- Avoid punishment: Positive reinforcement is key to stopping a dog’s howling. Yelling and negative behavior will only instill fear in your dog.
- Emphasize exercise and quality time: Dogs may howl in search of attention or stimulation. Ensure your dog gets enough of both of these things by spending quality time with them and increasing enrichment activities.
To learn more about how to limit your dog’s howling, be sure to check out our blog post that explains how to train dogs to stop barking.
If your dog has been howling more often than usual lately, they may be trying to tell you something. Whether they’re alarming you to a non-behavioral medical condition or experiencing separation anxiety, it can be helpful to get to the bottom of why your dog is howling. If your dog’s howling does indeed point to a problem, you can then address the core of the issue and improve the quality of life for both your dog and yourself.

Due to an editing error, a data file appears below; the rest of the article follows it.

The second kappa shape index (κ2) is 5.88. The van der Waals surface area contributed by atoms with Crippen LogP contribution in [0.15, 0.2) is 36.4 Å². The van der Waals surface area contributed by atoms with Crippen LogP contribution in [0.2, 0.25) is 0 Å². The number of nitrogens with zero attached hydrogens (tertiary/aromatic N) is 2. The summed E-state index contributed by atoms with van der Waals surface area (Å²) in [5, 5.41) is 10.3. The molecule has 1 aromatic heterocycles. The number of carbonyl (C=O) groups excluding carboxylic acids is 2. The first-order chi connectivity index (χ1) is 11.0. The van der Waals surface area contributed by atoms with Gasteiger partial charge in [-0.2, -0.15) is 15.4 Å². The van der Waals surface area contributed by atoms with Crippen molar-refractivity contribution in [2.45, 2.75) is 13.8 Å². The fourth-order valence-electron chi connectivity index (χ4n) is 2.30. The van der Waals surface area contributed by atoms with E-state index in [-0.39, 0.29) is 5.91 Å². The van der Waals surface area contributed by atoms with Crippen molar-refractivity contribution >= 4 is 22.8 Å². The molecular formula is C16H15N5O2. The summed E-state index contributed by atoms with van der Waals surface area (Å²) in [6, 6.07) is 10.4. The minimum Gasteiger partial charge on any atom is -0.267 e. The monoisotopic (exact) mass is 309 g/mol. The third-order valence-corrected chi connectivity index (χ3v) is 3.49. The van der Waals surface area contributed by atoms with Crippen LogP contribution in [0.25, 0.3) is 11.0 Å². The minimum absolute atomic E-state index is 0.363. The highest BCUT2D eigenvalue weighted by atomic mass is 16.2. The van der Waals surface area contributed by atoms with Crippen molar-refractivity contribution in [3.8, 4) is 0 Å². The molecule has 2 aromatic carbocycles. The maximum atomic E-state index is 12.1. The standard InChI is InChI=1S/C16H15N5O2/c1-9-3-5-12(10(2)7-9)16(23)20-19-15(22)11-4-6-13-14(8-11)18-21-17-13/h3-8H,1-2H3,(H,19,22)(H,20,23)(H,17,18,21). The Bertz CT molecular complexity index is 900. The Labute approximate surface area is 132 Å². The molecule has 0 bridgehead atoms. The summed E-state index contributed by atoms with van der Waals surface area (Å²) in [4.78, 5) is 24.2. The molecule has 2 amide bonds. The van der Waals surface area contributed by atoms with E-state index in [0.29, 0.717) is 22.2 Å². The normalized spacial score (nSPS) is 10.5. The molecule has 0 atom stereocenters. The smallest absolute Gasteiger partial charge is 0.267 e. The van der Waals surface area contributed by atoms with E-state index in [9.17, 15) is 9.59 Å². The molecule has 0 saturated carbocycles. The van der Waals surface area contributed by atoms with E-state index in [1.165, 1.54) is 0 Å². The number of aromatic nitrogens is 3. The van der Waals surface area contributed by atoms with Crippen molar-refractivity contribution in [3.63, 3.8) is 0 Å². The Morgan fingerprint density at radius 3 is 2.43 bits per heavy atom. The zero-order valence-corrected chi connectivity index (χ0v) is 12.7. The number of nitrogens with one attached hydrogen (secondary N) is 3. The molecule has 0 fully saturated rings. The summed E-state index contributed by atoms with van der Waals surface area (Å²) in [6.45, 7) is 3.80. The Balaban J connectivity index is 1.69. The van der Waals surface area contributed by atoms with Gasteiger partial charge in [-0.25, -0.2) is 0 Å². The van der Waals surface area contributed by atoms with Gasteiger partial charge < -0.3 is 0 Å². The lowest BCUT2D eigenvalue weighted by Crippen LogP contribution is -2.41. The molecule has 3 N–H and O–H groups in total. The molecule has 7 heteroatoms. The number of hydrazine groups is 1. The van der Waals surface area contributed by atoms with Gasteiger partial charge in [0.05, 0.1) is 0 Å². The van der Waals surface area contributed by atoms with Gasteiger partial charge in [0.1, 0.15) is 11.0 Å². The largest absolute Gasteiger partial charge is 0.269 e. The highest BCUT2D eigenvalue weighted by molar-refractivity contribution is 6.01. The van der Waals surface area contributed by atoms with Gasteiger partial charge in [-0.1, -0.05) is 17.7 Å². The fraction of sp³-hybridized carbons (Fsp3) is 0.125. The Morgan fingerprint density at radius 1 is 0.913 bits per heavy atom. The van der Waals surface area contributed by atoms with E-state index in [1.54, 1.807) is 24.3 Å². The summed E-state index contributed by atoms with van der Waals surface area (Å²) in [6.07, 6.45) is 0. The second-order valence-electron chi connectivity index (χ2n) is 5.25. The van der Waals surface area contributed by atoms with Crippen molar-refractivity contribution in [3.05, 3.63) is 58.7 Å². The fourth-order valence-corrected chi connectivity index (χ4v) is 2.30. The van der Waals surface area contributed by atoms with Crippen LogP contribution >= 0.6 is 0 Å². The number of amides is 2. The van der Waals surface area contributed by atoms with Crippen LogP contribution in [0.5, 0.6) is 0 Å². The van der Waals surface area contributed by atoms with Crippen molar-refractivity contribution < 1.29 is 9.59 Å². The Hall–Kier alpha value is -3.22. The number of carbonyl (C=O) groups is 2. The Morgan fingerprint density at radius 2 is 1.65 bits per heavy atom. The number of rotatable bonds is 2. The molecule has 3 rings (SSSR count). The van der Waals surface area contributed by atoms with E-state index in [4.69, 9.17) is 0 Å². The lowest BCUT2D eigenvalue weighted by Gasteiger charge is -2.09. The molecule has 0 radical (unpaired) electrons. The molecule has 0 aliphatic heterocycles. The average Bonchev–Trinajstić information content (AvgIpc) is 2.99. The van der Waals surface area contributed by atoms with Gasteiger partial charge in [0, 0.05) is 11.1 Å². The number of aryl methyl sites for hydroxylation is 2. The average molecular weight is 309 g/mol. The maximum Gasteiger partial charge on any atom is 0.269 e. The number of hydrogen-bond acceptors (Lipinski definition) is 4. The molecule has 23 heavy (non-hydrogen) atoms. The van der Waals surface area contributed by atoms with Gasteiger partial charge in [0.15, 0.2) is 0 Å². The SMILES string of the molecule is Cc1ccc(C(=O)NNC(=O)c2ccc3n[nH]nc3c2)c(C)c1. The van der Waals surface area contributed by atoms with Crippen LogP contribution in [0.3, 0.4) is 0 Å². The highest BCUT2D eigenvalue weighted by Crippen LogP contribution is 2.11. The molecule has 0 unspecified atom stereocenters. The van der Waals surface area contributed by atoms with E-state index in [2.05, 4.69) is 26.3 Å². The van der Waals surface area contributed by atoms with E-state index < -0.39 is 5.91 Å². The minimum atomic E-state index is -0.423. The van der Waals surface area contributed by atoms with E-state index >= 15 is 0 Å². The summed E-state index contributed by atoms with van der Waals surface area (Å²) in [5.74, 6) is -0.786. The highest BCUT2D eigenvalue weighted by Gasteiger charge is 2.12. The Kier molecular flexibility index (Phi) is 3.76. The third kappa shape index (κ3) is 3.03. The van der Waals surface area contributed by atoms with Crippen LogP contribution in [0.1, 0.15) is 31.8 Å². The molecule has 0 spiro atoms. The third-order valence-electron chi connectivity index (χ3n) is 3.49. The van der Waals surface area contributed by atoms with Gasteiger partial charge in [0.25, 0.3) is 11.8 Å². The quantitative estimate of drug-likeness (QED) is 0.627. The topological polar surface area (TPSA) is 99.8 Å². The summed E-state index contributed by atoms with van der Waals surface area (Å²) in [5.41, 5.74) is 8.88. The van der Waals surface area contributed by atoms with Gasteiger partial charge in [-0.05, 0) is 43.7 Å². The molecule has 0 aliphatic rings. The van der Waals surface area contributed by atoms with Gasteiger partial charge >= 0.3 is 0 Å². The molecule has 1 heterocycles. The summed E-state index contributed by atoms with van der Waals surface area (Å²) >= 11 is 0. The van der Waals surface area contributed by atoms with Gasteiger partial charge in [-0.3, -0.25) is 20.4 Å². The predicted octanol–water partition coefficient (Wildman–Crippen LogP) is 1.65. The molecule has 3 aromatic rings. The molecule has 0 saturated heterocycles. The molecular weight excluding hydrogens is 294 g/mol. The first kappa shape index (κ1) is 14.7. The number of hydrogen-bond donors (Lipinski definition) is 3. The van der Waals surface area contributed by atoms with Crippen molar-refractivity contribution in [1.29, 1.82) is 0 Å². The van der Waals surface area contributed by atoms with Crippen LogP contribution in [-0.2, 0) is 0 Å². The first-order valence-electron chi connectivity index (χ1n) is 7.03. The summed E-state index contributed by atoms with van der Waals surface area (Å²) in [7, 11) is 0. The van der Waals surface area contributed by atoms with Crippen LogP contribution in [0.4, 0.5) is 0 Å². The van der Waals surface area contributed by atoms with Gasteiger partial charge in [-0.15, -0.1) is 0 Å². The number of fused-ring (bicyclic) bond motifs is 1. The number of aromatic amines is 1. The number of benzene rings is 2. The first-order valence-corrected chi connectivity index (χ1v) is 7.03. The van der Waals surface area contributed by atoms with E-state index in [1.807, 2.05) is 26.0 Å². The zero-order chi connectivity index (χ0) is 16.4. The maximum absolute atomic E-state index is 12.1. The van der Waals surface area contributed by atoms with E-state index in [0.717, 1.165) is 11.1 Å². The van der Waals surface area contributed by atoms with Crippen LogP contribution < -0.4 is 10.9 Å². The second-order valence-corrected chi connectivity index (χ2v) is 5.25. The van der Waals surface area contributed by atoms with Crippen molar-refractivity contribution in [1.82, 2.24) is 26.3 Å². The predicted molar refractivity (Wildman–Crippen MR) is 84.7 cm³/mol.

If you want to quickly access high-quality veterinary care for your dog, use Dutch to connect with a qualified vet. All you have to do is schedule an online consultation and you’ll meet with a vet who can assess your dog’s symptoms, issue a diagnosis, design a personalized treatment plan, and provide ongoing care. Dutch is also the only pet telemedicine company to facilitate the delivery of prescription medicine right to your door.
So, whether your dog has diarrhea or you’re looking for anxiety treatment for dogs, look no further than Dutch. Using our platform, you can get your pet the care he or she needs from the comfort of your own home—meaning you can access expert care at your convenience.
- Beers, Hannah. “Decoding Your Dog's Excessive Barking.” Veterinary Medicine at Illinois, University of Illinois Urbana-Champaign, 5 June 2017, https://vetmed.illinois.edu/pet-health-columns/excessive-barking/.
- Youngerman, Claire. “Barking.” Animal Health Topics , UC Davis School of Veterinary Medicine , 8 Apr. 2019, https://healthtopics.vetmed.ucdavis.edu/health-topics/canine/barking-dog.
- Reisen, Jan. “Why Do Dogs Howl to Music? You Can Thank Their Ancestors.” American Kennel Club, American Kennel Club, 24 May 2018, https://www.akc.org/expert-advice/lifestyle/why-do-dogs-howl-to-music/.